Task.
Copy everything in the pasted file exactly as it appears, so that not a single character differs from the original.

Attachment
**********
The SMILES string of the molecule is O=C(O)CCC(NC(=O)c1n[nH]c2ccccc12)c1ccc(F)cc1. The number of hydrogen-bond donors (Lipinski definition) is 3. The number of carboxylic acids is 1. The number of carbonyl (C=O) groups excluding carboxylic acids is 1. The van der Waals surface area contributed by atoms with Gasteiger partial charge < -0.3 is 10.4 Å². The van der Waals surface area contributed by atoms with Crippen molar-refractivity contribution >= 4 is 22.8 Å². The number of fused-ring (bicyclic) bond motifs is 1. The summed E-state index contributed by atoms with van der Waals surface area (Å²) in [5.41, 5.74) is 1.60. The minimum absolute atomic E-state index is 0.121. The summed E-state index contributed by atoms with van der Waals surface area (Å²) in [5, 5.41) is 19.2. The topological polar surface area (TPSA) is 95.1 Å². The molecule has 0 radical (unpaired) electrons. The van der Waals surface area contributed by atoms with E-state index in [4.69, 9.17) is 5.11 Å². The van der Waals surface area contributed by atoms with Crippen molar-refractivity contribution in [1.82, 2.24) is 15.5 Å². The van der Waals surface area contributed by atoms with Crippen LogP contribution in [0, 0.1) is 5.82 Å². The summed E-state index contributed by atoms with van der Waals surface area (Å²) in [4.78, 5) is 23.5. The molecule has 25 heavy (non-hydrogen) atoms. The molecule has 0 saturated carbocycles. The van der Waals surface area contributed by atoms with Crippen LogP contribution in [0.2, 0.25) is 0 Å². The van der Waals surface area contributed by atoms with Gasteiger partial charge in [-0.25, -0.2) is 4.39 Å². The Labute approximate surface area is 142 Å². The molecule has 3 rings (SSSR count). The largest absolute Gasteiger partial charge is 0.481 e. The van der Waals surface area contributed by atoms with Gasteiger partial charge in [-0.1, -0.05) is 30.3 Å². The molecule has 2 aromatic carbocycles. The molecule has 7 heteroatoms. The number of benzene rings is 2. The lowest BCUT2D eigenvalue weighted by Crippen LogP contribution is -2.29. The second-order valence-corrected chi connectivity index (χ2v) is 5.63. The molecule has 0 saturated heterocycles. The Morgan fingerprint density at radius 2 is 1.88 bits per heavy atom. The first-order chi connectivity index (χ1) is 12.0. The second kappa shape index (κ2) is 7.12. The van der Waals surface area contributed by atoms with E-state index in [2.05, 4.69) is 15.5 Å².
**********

The SMILES string of the molecule is O=C(O)CCC(NC(=O)c1n[nH]c2ccccc12)c1ccc(F)cc1. The number of hydrogen-bond donors (Lipinski definition) is 3. The number of carboxylic acids is 1. The number of carbonyl (C=O) groups excluding carboxylic acids is 1. The van der Waals surface area contributed by atoms with Gasteiger partial charge < -0.3 is 10.4 Å². The van der Waals surface area contributed by atoms with Crippen molar-refractivity contribution >= 4 is 22.8 Å². The number of fused-ring (bicyclic) bond motifs is 1. The summed E-state index contributed by atoms with van der Waals surface area (Å²) in [5.41, 5.74) is 1.60. The minimum absolute atomic E-state index is 0.121. The summed E-state index contributed by atoms with van der Waals surface area (Å²) in [5, 5.41) is 19.2. The topological polar surface area (TPSA) is 95.1 Å². The molecule has 0 radical (unpaired) electrons. The van der Waals surface area contributed by atoms with E-state index in [4.69, 9.17) is 5.11 Å². The van der Waals surface area contributed by atoms with Crippen molar-refractivity contribution in [1.82, 2.24) is 15.5 Å². The van der Waals surface area contributed by atoms with Crippen LogP contribution in [0, 0.1) is 5.82 Å². The summed E-state index contributed by atoms with van der Waals surface area (Å²) in [4.78, 5) is 23.5. The molecule has 25 heavy (non-hydrogen) atoms. The molecule has 0 saturated carbocycles. The van der Waals surface area contributed by atoms with Crippen LogP contribution in [0.2, 0.25) is 0 Å². The van der Waals surface area contributed by atoms with Gasteiger partial charge in [-0.25, -0.2) is 4.39 Å². The Labute approximate surface area is 142 Å². The molecule has 3 rings (SSSR count). The largest absolute Gasteiger partial charge is 0.481 e. The van der Waals surface area contributed by atoms with Gasteiger partial charge in [-0.1, -0.05) is 30.3 Å². The molecule has 2 aromatic carbocycles. The molecule has 7 heteroatoms. The number of benzene rings is 2. The lowest BCUT2D eigenvalue weighted by Crippen LogP contribution is -2.29. The second-order valence-corrected chi connectivity index (χ2v) is 5.63. The molecule has 0 saturated heterocycles. The Morgan fingerprint density at radius 2 is 1.88 bits per heavy atom. The first-order chi connectivity index (χ1) is 12.0. The second kappa shape index (κ2) is 7.12. The van der Waals surface area contributed by atoms with E-state index in [2.05, 4.69) is 15.5 Å².